Tuesday, July 22, 2008

Estamos en Mexico.

We’re here.

We arrived at O’Hare around 7:30am, were informed that our checked baggage was overweight, hurriedly repacked it, made our way to the gate, and successfully boarded United Flight 819 to Mexico City. Actually, I only successfully boarded Flight 819 thanks to my mom, who took a day and a half off of work to accompany us on the flight in order to make sure that I, as a standby passenger, made it onto the airplane. I’ve said it before here, but what our families have done for us these last few days has been way above and beyond.

Anyway, as we descended through the clouds down to Benito Juarez International Airport, a few familiar but forgotten Mexican sights were on display. The mountains, seemingly dotting the landscape at random, apart from any discernable range (though I’m sure there is one), not as green the Appalachians nor as numerous as the Rockies, yet with an air of ancientness and mystery all their own. Then, as you get closer to the ground, the buildings, so different from the steel and glass canyons of Chicago, with Chicago’s orderly grids and palettes in shades of silver and gray and black, no, here in Mexico the buildings are bright and boisterously colorful (even if those colors are a little faded, the paint peeling and cracked sometimes), looking like they were made out of clay and arranged in a sprawling mess of winding streets and alleys and avenidas that would make Daniel Burnham, Chicago’s grid planner, apopletic.

Our taxi ride through Mexico City bore this home, as our driver flew around turns of the winding streets at rollercoaster speed, honking at anyone who threatened to slow him down. We watched the city whiz past. The first thing that stands out at taxi level are the billboards. Imagine the billboards you might see on the highway. Now, multiply that by a billion. Chris says it always makes her think of the “city of the future,” like something out of a futuristic sci-fi movie, what those of us who have never been to Tokyo imagine Tokyo might be like. Some billboards are similar to those we’ve seen in the U.S. all summer, just slightly different; instead of “The Dark Knight,” ads here trumpet the return of “El Caballero de la Noche.”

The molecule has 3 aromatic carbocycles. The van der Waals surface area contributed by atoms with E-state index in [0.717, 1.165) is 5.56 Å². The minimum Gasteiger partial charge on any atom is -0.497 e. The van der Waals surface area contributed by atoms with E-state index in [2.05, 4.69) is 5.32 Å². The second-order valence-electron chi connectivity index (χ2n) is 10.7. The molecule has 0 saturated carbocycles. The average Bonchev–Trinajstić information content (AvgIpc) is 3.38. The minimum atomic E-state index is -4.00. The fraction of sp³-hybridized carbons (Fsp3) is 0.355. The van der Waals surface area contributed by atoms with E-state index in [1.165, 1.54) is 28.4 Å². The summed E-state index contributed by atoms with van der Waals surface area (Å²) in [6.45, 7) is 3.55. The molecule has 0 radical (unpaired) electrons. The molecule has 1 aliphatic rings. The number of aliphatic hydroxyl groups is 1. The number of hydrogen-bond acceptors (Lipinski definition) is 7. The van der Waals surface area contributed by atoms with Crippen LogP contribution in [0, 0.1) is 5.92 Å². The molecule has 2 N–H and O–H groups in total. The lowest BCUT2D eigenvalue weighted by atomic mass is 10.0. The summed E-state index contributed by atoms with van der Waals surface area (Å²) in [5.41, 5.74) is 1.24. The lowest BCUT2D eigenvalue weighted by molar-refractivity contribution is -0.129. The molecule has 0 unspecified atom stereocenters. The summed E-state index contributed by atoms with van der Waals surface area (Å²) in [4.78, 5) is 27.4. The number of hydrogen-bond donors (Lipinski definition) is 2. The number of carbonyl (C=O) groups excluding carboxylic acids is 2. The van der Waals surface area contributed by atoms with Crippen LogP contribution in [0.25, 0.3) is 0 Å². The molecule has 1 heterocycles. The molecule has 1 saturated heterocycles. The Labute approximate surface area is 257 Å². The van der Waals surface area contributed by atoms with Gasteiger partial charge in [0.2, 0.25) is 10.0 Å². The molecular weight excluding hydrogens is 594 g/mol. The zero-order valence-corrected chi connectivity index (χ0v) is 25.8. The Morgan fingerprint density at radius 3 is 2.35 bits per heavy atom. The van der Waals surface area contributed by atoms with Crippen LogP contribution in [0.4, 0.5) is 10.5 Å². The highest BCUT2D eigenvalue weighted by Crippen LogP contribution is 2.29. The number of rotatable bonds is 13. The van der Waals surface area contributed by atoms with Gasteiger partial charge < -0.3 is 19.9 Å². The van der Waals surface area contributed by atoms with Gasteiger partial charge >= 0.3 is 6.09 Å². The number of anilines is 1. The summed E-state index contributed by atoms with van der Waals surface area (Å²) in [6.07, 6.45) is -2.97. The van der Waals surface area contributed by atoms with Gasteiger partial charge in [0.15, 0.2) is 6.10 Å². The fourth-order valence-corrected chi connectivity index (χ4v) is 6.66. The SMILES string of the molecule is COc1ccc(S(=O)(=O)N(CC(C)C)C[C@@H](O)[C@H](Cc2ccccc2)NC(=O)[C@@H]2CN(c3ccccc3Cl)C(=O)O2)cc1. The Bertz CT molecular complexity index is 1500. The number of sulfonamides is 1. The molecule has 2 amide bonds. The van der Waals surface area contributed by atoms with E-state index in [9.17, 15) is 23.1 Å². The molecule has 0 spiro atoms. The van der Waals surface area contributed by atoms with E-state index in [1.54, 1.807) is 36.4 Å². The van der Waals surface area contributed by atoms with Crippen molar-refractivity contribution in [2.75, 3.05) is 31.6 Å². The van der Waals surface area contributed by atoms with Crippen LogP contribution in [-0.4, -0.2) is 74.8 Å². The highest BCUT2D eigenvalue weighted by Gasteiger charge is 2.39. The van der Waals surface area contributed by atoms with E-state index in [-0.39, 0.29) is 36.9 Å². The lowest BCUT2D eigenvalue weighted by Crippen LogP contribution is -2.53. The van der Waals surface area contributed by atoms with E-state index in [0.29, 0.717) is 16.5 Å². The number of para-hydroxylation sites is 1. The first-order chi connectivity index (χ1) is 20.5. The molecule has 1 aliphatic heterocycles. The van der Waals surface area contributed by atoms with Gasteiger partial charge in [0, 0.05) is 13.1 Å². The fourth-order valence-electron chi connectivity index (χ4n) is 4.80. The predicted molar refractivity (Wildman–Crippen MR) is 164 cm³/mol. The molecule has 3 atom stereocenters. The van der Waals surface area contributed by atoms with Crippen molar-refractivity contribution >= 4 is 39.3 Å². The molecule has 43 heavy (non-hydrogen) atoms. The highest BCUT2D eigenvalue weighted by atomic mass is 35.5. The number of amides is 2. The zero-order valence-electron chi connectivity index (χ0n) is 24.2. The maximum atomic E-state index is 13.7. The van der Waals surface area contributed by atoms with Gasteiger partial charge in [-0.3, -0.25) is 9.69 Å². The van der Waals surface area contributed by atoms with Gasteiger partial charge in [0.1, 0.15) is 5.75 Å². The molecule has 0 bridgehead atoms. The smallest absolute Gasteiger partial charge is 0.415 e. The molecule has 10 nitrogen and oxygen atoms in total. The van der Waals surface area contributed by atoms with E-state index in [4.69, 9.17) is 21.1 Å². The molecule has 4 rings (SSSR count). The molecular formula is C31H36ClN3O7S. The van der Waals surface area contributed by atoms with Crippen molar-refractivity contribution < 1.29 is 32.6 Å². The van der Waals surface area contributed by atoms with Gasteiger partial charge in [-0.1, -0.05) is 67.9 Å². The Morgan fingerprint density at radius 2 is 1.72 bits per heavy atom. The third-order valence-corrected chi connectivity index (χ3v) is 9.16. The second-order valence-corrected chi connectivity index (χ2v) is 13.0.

[above: Look, it's a Mexican version of ESPN's Pardon the Interruption! (actually called here "Chronometro" i.e. "Stopwatch"). Can you tell which one is the Mexican Mike Wilbon?]

A half-hour taxi ride got us to the Lutheran Center, where Kim Erno, resident pastor and director of the center, greeted us, helped us get our excess luggage situated, chatted with us for awhile, and then saw us off to our next destination. We’ll return to the Lutheran Center in about two weeks.

Exhausted, mostly from the travel but ever so slightly from the much-increased altitude here in Mexico City, we opted to stay in a nice, midrange hotel, the first one we came upon, near the bus station that we’ll depart from tomorrow morning. The hotel has free and mostly reliable Wi-Fi, allowing us to check in with family and post this little report. We ate dinner in the hotel’s restaurant, where we felt a little too much like awkward tourists.

No matter. Today has been a good start to our adventure, and tomorrow… No, I think I’ll deal with tomorrow tomorrow. It’s time, finally, for some rest.

I hope this finds everyone at home well. We miss you all.

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